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4.0 out of 5 stars Unbroken, Jan. 12 2008
By 
E. A Solinas "ea_solinas" (MD USA) - See all my reviews
(HALL OF FAME)    (TOP 10 REVIEWER)   
Hit show "Heroes" became a big hit with the premise "what if ordinary people found that they had superpowers?" B

ut they weren't the first to use that -- M. Night Shyamalan tackled in in "Unbreakable," an intensely geeky, eerie thriller about a man who discovers that he is a superhuman. It's full of solid acting and writing, but has a big fat letdown of an ending.

A train derails, killing everyone on board -- except everyman David Dunn (Bruce Willis), who survives without a scratch. As he tries to deal with this, he is contacted by crippled comic book dealer Elijah Price (Samuel L. Jackson), whose "glass" bones made him speculate: what if there were people at the opposite end of the spectrum -- real superheroes with great strength and powers, REAL "men of steel"?

Realizing that he has never been sick or endangered (except when exposed to water), David begins to explore his newly-discovered strength and second sight, despite the harm it does to his fragile marriage, even saving others from criminals. But there's a sinister side to his discovery and the accident that caused him to explore his powers...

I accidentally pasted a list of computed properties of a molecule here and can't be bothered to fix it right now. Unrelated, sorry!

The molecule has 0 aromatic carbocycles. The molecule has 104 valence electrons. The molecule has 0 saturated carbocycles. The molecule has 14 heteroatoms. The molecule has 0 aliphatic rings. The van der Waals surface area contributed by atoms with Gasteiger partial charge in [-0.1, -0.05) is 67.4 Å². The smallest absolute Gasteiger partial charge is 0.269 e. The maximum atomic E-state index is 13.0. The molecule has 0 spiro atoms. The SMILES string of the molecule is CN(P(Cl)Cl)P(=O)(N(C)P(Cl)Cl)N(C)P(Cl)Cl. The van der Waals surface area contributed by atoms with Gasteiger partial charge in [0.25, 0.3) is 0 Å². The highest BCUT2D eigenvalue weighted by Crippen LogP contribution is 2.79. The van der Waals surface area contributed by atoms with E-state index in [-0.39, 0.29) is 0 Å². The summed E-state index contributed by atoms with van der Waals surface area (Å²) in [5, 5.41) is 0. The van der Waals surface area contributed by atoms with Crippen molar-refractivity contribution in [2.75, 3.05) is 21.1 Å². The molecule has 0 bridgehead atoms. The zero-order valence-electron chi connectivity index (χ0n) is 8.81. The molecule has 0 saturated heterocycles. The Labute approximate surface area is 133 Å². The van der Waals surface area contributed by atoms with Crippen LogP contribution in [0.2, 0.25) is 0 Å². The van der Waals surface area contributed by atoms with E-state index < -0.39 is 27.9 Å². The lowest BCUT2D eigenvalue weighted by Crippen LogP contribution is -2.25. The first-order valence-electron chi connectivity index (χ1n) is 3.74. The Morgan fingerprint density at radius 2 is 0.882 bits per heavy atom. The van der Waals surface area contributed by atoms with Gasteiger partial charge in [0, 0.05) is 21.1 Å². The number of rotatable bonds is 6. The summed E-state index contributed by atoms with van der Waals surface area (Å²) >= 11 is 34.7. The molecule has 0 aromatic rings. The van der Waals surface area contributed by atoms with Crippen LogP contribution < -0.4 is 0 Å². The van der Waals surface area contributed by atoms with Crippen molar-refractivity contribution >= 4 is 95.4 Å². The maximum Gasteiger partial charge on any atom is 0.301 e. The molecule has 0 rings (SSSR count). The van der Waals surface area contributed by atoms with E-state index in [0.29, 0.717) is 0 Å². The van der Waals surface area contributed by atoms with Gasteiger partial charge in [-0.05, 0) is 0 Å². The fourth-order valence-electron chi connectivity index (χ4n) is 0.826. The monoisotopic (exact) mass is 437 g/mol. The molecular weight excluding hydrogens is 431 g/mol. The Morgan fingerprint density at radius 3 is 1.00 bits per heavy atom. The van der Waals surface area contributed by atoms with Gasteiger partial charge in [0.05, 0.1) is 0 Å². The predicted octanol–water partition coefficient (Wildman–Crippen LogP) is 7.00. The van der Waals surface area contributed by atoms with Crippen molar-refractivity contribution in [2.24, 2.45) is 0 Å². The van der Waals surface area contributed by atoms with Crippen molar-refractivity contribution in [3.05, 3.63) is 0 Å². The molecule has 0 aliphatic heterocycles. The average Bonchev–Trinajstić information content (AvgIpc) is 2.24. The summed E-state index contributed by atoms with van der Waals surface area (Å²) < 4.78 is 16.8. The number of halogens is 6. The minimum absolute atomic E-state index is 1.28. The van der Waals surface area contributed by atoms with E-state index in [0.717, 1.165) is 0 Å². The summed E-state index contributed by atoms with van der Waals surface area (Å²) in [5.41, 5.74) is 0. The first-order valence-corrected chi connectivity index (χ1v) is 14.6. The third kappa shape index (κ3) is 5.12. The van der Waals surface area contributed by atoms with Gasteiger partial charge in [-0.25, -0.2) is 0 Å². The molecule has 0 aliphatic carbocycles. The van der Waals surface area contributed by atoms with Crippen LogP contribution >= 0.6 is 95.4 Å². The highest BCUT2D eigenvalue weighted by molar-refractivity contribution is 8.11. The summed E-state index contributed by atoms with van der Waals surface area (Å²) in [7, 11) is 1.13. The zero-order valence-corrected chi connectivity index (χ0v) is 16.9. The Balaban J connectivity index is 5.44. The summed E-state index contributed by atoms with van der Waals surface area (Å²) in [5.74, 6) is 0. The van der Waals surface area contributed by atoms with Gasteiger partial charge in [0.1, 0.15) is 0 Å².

"Superhero movie" usually makes you think of loads of colourful action and young hunky heroes. But Shyamalan takes the opposite approach -- a middle-aged Everyman hero with wife and kid, and the movie is cloaked in shadowy camerawork, not much action at all and eerie, overquiet dialogue. Still it's very geeky, and very intelligent.

Instead of action, "Unbreakable" devotes itself to the mythic qualities of superheroes, and David's slow awakening to his own abilities. Rather than his usual suspense, Shyamalan uses atmosphere to keep the plot captivating, giving it the feeling of a creepy intense dream. And since every superhero has to fight the baddies, he weaves in some tightly-choreographed, grimy fight sequences as David finally makes use of his superstrength.

So what's the problem? Quite simply, the ending is a huge letdown -- while rationally it makes sense, David's actions at the climax leave you feeling, "That's it? That's all the 'unbreakable man' is going to do? What the?" And somehow it feels odd that a "supervillain" wouldn't really have any superabilities (or compensation for them) himself. Slight stumble there.

Bruce Willis gives an excellent, understated performance as David, who longs for an indefinable something in his life, and slowly grows to realize that he is "unbreakable." Nice ordinary guy who turns out to be very extraordinary. But Jackson is even better as Elijah Price -- intense, passionate, and somewhat detached from the real world. His powerful personality balances out his frail body.

Shyamalan goes into comic-book geek mode in in "Unbreakable," a slow-moving, suspenseful movie about a hero's awakening... that only stumbles in the final scenes.
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4.0 out of 5 stars Unbroken, April 22 2007